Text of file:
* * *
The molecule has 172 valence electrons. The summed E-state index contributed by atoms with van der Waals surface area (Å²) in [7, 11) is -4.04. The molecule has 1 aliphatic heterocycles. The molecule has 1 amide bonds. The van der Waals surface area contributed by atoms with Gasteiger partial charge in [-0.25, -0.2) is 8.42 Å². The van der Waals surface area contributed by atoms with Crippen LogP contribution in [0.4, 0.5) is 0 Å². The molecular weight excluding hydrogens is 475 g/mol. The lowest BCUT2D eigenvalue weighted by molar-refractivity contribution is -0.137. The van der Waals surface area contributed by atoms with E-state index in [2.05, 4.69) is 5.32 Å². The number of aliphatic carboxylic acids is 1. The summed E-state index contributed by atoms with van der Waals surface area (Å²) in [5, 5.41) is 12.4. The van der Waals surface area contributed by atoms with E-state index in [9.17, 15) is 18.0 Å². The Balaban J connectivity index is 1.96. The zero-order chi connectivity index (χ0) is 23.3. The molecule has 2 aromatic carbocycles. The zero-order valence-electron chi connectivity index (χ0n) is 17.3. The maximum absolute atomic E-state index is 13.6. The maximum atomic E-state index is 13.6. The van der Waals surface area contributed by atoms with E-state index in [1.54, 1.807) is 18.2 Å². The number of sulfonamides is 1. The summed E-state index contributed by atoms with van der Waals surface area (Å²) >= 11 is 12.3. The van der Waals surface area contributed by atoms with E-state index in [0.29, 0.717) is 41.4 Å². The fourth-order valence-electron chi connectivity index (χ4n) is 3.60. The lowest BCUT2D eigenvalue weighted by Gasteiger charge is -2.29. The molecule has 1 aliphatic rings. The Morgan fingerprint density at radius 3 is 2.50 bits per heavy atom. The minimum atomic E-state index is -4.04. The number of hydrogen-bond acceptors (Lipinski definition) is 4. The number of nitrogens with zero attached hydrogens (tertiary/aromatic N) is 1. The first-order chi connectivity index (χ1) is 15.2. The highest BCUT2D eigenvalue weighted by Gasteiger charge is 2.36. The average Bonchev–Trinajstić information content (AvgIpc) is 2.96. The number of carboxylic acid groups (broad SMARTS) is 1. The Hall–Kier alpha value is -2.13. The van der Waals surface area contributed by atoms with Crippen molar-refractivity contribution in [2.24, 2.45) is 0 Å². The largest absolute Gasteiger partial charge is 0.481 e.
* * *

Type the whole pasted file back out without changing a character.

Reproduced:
The molecule has 172 valence electrons. The summed E-state index contributed by atoms with van der Waals surface area (Å²) in [7, 11) is -4.04. The molecule has 1 aliphatic heterocycles. The molecule has 1 amide bonds. The van der Waals surface area contributed by atoms with Gasteiger partial charge in [-0.25, -0.2) is 8.42 Å². The van der Waals surface area contributed by atoms with Crippen LogP contribution in [0.4, 0.5) is 0 Å². The molecular weight excluding hydrogens is 475 g/mol. The lowest BCUT2D eigenvalue weighted by molar-refractivity contribution is -0.137. The van der Waals surface area contributed by atoms with E-state index in [2.05, 4.69) is 5.32 Å². The number of aliphatic carboxylic acids is 1. The summed E-state index contributed by atoms with van der Waals surface area (Å²) in [5, 5.41) is 12.4. The van der Waals surface area contributed by atoms with E-state index in [9.17, 15) is 18.0 Å². The Balaban J connectivity index is 1.96. The zero-order chi connectivity index (χ0) is 23.3. The molecule has 2 aromatic carbocycles. The zero-order valence-electron chi connectivity index (χ0n) is 17.3. The maximum absolute atomic E-state index is 13.6. The maximum atomic E-state index is 13.6. The van der Waals surface area contributed by atoms with E-state index in [1.54, 1.807) is 18.2 Å². The number of sulfonamides is 1. The summed E-state index contributed by atoms with van der Waals surface area (Å²) >= 11 is 12.3. The van der Waals surface area contributed by atoms with E-state index in [0.29, 0.717) is 41.4 Å². The fourth-order valence-electron chi connectivity index (χ4n) is 3.60. The lowest BCUT2D eigenvalue weighted by Gasteiger charge is -2.29. The molecule has 1 aliphatic rings. The Morgan fingerprint density at radius 3 is 2.50 bits per heavy atom. The minimum atomic E-state index is -4.04. The number of hydrogen-bond acceptors (Lipinski definition) is 4. The number of nitrogens with zero attached hydrogens (tertiary/aromatic N) is 1. The first-order chi connectivity index (χ1) is 15.2. The highest BCUT2D eigenvalue weighted by Gasteiger charge is 2.36. The average Bonchev–Trinajstić information content (AvgIpc) is 2.96. The number of carboxylic acid groups (broad SMARTS) is 1. The Hall–Kier alpha value is -2.13. The van der Waals surface area contributed by atoms with Crippen molar-refractivity contribution in [2.24, 2.45) is 0 Å². The largest absolute Gasteiger partial charge is 0.481 e.